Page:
More costly automobiles affect common Americans directly, but banning fossil fuels over a decade has more far reaching consequences. American industry generates energy from fossil fuels off of the grid, both because local generation is more efficient and because industrial demand could overwhelm the local grid. The GPND promises “a complete phase out of fossil fuels” by 2030, presumably including industrial generation, while the GND promises to remove “pollution and greenhouse gas emissions from manufacturing and industry as much as is technologically feasible”.
Kimberly-Clark, a leading U.S. manufacturer of paper products like Kleenex tissues and Huggies diapers, recently announced a $150 million dollar investment in natural gas generation to replace coal generation for its plant in Chester, Pennsylvania. If local wind or solar generation were less costly, the company would have chosen these options. Powering the plant with local wind or solar energy may not be economically viable or even physically possible, since the facilities have variable output and a much larger footprint, and powering the plant from the local grid may not be possible either. Forcing Kimberly-Clark to abandon fossil fuels over such a short period could force it to abandon the Chester plant, employing 800 Pennsylvanians, altogether, and any last resort jobs promised by the GPND may not compensate these employees for their loss. Imposing these losses from “the left” evokes more cognitive dissonance, and even the hint of a Green New Deal, forcing the company to abandon gas generation within a decade, imperils the transition from coal to much greener gas generation.
Subsidizing mass transit privileges urban populations and fails to anticipate technological progress
The GPND promises to invest in intra-city mass transit and inter-city railroads, and the GND is similar. Even if these investments benefit the 25% of Americans living in urban areas, permitting many of them to abandon individual means of transport altogether as the Green Party supposes, benefits for the 75% living in suburban and rural areas are not obvious. Mass transit systems are very costly, and because they require many years to realize, a system may be obsolete before it’s fully deployed. Proponents of automated driving and transportation as a service (TaaS) also imagine transformative technological change in the coming decade, change encouraging the adoption of electric vehicles, and this change could achieve Green Party objectives without the investments in mass transit.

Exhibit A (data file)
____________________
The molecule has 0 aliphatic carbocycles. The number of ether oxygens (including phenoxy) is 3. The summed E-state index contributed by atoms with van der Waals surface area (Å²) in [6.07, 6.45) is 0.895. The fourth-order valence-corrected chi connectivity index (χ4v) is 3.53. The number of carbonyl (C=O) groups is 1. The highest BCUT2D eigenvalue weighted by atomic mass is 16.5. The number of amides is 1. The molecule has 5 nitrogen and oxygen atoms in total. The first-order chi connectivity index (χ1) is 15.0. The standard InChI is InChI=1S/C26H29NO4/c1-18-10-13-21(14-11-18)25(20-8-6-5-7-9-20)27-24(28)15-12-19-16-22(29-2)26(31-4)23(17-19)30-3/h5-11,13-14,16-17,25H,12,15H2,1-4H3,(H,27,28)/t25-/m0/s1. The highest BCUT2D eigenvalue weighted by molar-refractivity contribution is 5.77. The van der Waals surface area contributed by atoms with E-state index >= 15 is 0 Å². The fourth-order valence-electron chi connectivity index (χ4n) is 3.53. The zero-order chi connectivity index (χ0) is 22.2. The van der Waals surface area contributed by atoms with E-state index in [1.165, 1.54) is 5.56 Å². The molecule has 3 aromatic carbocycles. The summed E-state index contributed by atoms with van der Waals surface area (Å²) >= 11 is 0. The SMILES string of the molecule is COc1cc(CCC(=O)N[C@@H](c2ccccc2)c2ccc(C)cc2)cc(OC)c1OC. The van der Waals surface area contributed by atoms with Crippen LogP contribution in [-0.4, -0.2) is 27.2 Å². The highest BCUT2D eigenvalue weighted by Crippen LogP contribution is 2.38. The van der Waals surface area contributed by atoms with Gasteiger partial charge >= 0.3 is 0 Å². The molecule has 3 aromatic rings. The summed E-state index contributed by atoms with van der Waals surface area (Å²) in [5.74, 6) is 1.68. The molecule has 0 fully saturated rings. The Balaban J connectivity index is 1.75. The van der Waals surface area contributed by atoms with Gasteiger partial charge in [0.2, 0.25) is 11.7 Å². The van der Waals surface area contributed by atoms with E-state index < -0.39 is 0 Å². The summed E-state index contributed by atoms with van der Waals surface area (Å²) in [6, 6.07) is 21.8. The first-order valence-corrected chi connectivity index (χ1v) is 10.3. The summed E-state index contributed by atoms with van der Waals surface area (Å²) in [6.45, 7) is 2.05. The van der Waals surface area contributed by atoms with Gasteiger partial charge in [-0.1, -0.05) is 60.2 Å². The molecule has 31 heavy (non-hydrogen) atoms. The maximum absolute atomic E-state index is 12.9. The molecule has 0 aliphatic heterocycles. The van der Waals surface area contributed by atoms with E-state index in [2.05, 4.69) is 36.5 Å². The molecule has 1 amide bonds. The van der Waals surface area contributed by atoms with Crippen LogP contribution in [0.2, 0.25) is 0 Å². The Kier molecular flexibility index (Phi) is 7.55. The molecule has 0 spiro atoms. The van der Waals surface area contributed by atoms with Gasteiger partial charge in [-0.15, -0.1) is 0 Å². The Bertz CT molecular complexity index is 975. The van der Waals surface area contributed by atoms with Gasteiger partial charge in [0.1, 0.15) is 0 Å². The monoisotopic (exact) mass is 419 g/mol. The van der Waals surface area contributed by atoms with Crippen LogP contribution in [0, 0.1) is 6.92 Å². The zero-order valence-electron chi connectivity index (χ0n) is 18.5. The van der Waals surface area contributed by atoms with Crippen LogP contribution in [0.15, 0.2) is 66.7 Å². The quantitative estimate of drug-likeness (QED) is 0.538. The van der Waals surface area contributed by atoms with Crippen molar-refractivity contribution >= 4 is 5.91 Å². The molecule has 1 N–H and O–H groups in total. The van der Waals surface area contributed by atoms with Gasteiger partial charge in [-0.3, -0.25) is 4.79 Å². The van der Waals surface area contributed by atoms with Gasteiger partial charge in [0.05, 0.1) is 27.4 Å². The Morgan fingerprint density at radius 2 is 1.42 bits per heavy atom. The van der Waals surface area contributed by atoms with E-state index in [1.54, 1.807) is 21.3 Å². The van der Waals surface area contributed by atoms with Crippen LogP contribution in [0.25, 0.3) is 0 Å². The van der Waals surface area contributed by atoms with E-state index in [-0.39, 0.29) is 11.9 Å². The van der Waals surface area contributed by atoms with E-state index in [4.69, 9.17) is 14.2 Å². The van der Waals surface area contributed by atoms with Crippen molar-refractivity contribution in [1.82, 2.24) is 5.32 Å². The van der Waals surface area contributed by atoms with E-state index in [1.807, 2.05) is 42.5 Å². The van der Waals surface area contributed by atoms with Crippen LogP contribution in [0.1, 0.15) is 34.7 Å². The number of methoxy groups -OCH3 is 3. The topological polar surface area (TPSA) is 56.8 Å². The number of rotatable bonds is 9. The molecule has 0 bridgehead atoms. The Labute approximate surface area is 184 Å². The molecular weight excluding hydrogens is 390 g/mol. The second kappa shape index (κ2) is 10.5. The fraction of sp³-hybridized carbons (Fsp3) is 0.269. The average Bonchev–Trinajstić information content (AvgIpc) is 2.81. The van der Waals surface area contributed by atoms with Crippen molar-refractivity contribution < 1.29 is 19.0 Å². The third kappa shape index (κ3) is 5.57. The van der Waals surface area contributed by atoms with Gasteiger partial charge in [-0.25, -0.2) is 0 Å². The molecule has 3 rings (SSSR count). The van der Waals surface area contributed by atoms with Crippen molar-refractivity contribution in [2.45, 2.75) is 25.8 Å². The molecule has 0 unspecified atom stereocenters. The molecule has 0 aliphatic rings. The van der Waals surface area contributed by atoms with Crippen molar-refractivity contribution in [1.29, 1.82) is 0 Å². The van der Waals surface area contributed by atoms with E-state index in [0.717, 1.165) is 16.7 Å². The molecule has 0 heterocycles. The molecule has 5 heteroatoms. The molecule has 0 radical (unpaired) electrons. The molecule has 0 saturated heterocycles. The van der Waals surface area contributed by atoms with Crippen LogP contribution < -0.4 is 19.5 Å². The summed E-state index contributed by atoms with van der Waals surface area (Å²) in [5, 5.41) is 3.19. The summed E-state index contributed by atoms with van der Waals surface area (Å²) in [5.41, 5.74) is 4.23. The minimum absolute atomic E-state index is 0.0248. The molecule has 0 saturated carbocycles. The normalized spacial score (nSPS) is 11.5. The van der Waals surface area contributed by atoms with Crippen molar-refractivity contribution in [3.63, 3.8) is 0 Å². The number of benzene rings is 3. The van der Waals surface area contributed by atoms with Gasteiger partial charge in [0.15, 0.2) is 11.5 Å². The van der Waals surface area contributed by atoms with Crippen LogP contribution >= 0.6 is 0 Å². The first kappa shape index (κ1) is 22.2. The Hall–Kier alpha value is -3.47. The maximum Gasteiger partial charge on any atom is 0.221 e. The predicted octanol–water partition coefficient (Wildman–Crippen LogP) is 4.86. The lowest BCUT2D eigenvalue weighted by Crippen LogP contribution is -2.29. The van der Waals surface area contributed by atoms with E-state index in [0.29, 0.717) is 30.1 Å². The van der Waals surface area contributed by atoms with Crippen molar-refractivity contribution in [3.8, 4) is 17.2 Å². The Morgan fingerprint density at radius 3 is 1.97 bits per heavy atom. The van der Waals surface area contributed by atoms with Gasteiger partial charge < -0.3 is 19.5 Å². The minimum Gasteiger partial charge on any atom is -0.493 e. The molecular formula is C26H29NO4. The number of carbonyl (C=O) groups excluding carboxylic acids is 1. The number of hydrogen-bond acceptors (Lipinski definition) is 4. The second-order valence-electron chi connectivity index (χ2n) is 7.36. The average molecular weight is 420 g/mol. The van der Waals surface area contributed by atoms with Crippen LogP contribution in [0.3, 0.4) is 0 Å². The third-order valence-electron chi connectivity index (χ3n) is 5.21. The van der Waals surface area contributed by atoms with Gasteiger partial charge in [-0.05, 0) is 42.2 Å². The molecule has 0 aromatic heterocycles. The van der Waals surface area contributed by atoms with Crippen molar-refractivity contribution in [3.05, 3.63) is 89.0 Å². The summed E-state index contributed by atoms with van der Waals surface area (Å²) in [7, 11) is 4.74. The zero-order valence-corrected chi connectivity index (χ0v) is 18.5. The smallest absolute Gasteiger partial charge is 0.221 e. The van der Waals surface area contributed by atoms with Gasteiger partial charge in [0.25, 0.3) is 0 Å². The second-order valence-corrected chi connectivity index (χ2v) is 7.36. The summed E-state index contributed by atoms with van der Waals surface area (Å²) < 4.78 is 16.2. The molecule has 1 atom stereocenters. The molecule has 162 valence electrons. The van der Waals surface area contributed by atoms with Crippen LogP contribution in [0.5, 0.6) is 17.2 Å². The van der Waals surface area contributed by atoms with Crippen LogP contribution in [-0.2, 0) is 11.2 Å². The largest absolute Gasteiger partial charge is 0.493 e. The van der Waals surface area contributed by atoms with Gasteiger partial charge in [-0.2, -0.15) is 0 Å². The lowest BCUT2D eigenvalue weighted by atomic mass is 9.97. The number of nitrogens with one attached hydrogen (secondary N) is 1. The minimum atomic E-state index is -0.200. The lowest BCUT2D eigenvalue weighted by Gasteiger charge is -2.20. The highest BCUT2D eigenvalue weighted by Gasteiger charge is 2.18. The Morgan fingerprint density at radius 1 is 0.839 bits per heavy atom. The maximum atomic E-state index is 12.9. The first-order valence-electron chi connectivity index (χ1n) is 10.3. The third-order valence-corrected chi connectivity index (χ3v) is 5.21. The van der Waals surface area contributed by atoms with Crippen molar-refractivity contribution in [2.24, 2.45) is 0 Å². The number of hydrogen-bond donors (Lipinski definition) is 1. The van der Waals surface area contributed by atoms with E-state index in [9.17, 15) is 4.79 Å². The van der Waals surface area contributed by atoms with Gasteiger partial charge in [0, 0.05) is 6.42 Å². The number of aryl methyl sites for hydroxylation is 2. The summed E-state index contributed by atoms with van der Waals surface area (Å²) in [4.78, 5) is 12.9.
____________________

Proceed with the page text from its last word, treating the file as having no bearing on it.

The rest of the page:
Self-driving cars and small busses, carrying fewer passengers on highly variable routes, could offer passengers far greater flexibility at no greater, even lower, cost than conventional busses. TaaS could even offer most of the flexibility of owning a personal automobile at lower cost, and ride sharing also makes electric vehicles more attractive, since a need to refuel implies switching vehicles rather than waiting an hour to charge. How rapidly automated driving can emerge is certainly debatable, but it’s not more debatable than a realistic rate of adopting fully green energy generation. The top 11 automakers globally predict fully driverless cars by 2030, and most promise some level of automation much sooner.
A Federal program to automate transportation makes no more sense than a Federal Green New Deal, because the pace of technological progress, unguided by central planners, exceeds the rate at which political planners governing hundreds of millions can impose their plans. Planners do not know, cannot know and need not know the best solutions to energy generation, transportation and related problems even a decade in the future. Even if a carbon tax, to drive energy use generally away from fossil fuels, is defensible, severely limiting Americans’ transportation alternatives is not.